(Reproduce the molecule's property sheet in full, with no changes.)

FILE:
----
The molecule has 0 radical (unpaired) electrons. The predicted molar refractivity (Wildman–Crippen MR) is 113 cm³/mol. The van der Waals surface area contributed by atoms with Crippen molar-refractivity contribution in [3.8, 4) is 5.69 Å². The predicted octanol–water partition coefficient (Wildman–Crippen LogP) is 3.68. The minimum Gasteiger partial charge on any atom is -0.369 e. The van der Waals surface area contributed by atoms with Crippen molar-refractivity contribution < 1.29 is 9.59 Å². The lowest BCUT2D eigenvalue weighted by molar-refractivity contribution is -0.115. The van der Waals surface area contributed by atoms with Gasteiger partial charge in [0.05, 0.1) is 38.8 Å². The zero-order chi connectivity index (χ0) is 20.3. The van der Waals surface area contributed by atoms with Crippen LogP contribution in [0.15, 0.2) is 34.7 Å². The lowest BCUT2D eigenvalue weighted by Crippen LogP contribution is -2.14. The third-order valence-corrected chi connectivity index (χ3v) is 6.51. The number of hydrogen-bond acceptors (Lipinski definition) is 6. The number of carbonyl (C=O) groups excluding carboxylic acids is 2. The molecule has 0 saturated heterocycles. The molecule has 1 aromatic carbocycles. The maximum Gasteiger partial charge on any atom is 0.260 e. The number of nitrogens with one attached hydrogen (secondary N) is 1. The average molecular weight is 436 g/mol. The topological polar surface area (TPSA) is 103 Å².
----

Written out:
The molecule has 0 radical (unpaired) electrons. The predicted molar refractivity (Wildman–Crippen MR) is 113 cm³/mol. The van der Waals surface area contributed by atoms with Crippen molar-refractivity contribution in [3.8, 4) is 5.69 Å². The predicted octanol–water partition coefficient (Wildman–Crippen LogP) is 3.68. The minimum Gasteiger partial charge on any atom is -0.369 e. The van der Waals surface area contributed by atoms with Crippen molar-refractivity contribution < 1.29 is 9.59 Å². The lowest BCUT2D eigenvalue weighted by molar-refractivity contribution is -0.115. The van der Waals surface area contributed by atoms with Gasteiger partial charge in [0.05, 0.1) is 38.8 Å². The zero-order chi connectivity index (χ0) is 20.3. The van der Waals surface area contributed by atoms with Crippen LogP contribution in [0.15, 0.2) is 34.7 Å². The lowest BCUT2D eigenvalue weighted by Crippen LogP contribution is -2.14. The third-order valence-corrected chi connectivity index (χ3v) is 6.51. The number of hydrogen-bond acceptors (Lipinski definition) is 6. The number of carbonyl (C=O) groups excluding carboxylic acids is 2. The molecule has 0 saturated heterocycles. The molecule has 1 aromatic carbocycles. The maximum Gasteiger partial charge on any atom is 0.260 e. The number of nitrogens with one attached hydrogen (secondary N) is 1. The average molecular weight is 436 g/mol. The topological polar surface area (TPSA) is 103 Å².